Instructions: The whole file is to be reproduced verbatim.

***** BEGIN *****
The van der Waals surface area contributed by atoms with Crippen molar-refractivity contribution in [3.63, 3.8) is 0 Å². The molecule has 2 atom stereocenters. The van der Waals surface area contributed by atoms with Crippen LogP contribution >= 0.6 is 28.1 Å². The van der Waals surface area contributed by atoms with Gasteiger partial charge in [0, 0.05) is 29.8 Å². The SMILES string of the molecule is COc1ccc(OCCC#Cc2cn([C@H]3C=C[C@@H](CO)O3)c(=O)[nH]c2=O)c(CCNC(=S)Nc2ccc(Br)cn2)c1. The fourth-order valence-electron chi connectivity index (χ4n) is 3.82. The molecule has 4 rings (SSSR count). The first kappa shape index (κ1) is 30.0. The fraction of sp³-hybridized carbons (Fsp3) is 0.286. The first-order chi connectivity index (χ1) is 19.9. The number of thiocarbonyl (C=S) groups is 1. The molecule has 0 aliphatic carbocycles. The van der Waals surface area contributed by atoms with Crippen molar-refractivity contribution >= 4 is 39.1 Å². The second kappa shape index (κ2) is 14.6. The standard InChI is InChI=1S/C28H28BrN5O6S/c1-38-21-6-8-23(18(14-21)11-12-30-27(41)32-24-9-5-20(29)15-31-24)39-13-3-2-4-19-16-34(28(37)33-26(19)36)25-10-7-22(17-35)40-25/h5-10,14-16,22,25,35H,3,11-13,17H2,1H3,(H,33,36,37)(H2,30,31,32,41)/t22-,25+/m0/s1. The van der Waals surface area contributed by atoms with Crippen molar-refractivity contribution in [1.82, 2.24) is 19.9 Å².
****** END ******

The van der Waals surface area contributed by atoms with Crippen molar-refractivity contribution in [3.63, 3.8) is 0 Å². The molecule has 2 atom stereocenters. The van der Waals surface area contributed by atoms with Crippen LogP contribution >= 0.6 is 28.1 Å². The van der Waals surface area contributed by atoms with Gasteiger partial charge in [0, 0.05) is 29.8 Å². The SMILES string of the molecule is COc1ccc(OCCC#Cc2cn([C@H]3C=C[C@@H](CO)O3)c(=O)[nH]c2=O)c(CCNC(=S)Nc2ccc(Br)cn2)c1. The fourth-order valence-electron chi connectivity index (χ4n) is 3.82. The molecule has 4 rings (SSSR count). The first kappa shape index (κ1) is 30.0. The fraction of sp³-hybridized carbons (Fsp3) is 0.286. The first-order chi connectivity index (χ1) is 19.9. The number of thiocarbonyl (C=S) groups is 1. The molecule has 0 aliphatic carbocycles. The van der Waals surface area contributed by atoms with Crippen molar-refractivity contribution >= 4 is 39.1 Å². The second kappa shape index (κ2) is 14.6. The standard InChI is InChI=1S/C28H28BrN5O6S/c1-38-21-6-8-23(18(14-21)11-12-30-27(41)32-24-9-5-20(29)15-31-24)39-13-3-2-4-19-16-34(28(37)33-26(19)36)25-10-7-22(17-35)40-25/h5-10,14-16,22,25,35H,3,11-13,17H2,1H3,(H,33,36,37)(H2,30,31,32,41)/t22-,25+/m0/s1. The van der Waals surface area contributed by atoms with Crippen molar-refractivity contribution in [1.82, 2.24) is 19.9 Å².